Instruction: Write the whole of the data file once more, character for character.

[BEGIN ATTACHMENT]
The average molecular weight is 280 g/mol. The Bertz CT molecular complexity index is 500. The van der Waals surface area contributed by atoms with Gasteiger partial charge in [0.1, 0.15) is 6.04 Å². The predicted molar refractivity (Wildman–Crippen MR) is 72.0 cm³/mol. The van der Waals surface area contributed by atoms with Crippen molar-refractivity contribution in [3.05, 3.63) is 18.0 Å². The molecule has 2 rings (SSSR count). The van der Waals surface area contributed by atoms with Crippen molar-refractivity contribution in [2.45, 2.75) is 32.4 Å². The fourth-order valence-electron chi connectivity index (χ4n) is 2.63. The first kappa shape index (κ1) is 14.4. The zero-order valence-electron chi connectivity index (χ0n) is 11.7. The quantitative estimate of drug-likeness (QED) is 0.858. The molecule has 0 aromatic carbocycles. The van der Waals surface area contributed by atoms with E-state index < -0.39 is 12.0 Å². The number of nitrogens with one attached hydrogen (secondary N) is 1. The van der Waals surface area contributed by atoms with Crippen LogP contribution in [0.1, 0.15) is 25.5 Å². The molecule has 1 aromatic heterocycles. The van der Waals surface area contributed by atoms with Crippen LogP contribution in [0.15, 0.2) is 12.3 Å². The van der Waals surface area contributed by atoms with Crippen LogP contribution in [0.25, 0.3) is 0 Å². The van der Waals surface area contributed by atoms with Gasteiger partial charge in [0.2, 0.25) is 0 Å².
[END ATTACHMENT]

The average molecular weight is 280 g/mol. The Bertz CT molecular complexity index is 500. The van der Waals surface area contributed by atoms with Gasteiger partial charge in [0.1, 0.15) is 6.04 Å². The predicted molar refractivity (Wildman–Crippen MR) is 72.0 cm³/mol. The van der Waals surface area contributed by atoms with Crippen molar-refractivity contribution in [3.05, 3.63) is 18.0 Å². The molecule has 2 rings (SSSR count). The van der Waals surface area contributed by atoms with Crippen molar-refractivity contribution in [2.45, 2.75) is 32.4 Å². The fourth-order valence-electron chi connectivity index (χ4n) is 2.63. The first kappa shape index (κ1) is 14.4. The zero-order valence-electron chi connectivity index (χ0n) is 11.7. The quantitative estimate of drug-likeness (QED) is 0.858. The molecule has 0 aromatic carbocycles. The van der Waals surface area contributed by atoms with E-state index < -0.39 is 12.0 Å². The number of nitrogens with one attached hydrogen (secondary N) is 1. The van der Waals surface area contributed by atoms with Crippen LogP contribution in [0.1, 0.15) is 25.5 Å². The molecule has 1 aromatic heterocycles. The van der Waals surface area contributed by atoms with Crippen LogP contribution in [0.15, 0.2) is 12.3 Å². The van der Waals surface area contributed by atoms with Crippen LogP contribution in [0.25, 0.3) is 0 Å². The van der Waals surface area contributed by atoms with Gasteiger partial charge in [0.2, 0.25) is 0 Å².